What did you do after graduating from City College?
I transferred to UCLA and double-majored in sociology and political science. I barely graduated from high school, so this was really exciting to have done something to turn my life around.
At San José City, I put so much time into the library. I would go to the library three or four times a week for three or four hours at a time. I took it very seriously, like my life was on the line. It was that work ethic I developed right on City College’s campus. When I went to UCLA, I just wanted to maximize everything I could. I would have gone for a triple major if I could have.
I graduated from UCLA right when the great recession hit in 2007-08. I had a hard time finding a job since I had no experience and so many were getting laid off. I waited tables at a sushi restaurant down in L.A. for a while until I asked myself, ‘what would I do if money wasn’t an issue?’ I thought about helping other people. I ended up getting a job with Catholic Charities of Los Angeles and I worked at their homeless youth shelter called Angels Flight in downtown L.A. I did that for a year helping runaway teens. I learned a lot about life.
When I was in high school, I had a track coach all four years named Paul Abbott. He happened to also work for the county probation department. He also went to San José City College and was on the track team there. He was even in the track and field record books at San José City. I always felt we had this San José City College connection. I wanted to be like Coach and be a probation officer to help people. So, I decided to go back home to San José and get my master’s in social work from San José State University to become a probation officer.
As soon as I graduated from San José State with a master’s in social work, I decided to take my public service education even further. I applied to New York University, the Wagner School of Public Service and received a Master’s in Public Administration.
After that, I moved back home again. That’s when I got into local politics here in Milpitas. I ran for city council the first time in 2014. I lost. In 2016, I decided to run for mayor. I ended up winning by a landslide. I won three times in a row. Now I am in my last term before I get termed out. I couldn’t have asked for a better life here, serving the community that helped me when I was a younger person.
There’s nothing better than to be in public service and to help others. I would probably not be in politics if it wasn’t for my hometown. I really enjoy making Milpitas a community that is safe and sound and where families can flourish. It’s been so full for me here at home. Folks know I love this town. I’ve been able to be in every home multiple times over. I’m on social media, and I put my cell phone number out on the internet and folks know they can call me.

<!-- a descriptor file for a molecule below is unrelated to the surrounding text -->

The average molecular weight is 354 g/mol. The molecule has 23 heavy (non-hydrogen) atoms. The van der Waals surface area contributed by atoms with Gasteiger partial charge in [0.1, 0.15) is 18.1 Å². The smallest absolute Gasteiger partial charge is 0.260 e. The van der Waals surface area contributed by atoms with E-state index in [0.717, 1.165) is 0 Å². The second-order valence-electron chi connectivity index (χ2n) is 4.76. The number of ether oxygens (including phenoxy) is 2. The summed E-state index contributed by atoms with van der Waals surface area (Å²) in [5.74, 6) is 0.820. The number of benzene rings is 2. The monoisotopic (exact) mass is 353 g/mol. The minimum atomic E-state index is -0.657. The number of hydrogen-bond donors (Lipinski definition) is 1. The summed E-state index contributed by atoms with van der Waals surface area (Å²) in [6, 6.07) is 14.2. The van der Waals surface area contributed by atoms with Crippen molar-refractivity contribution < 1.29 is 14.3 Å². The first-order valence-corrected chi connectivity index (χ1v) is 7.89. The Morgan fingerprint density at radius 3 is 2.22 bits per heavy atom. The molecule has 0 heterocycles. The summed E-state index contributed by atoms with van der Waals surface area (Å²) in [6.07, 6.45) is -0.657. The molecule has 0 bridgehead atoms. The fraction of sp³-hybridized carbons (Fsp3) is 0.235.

The best moments are when I show up at folks’ homes in town, and they say, “Richard, we’ve known you since you were a kid. You’ll always be Richard to us.” I think the most heartening thing I get is the trust of this community. Even on the bad days of politics, which there are, I am so grateful knowing that my friends and family are here. I’m surrounded by nothing but love in the city I grew up in. We have one high school in town, and everybody’s family knows each other – and it’s just perfect.
Is there anything else you’re involved with?
I’m on the President’s Circle at San José City College which has been very important to me. President Rowena Tomaneng is an outstanding leader. I’ve seen a lot of people come and go in my time. I told the President that it means a lot to Milpitas that so many teachers, leaders, and community members went to San José City.
Now, we have the San José City College extension in town. We have about 10,000 students in Milpitas each year, and I’m always encouraging the seniors to keep pursuing things and figure out what they want to do in a constructive way.
I think a community college like San José City can give a person a second chance at life. I am eternally grateful. I consider myself fortunate to be able to pay it forward by being on the President’s Circle. The value of a San José City College education is second to none.
What will you do after your mayoral term is over?
I have been preparing for it, as I will be termed out at the end of next year. I think I’m done with this chapter of my life in politics. I’m not running for higher office, and I’m not leaving Milpitas. I did social work. I just got out of the Air National Guard last year after six years. Now I look forward to maybe starting a few businesses here in town and seeing how that works out. I have organized chaos in my life, and I somehow seem to figure things out. Maybe I’m catching some luck along the way, too.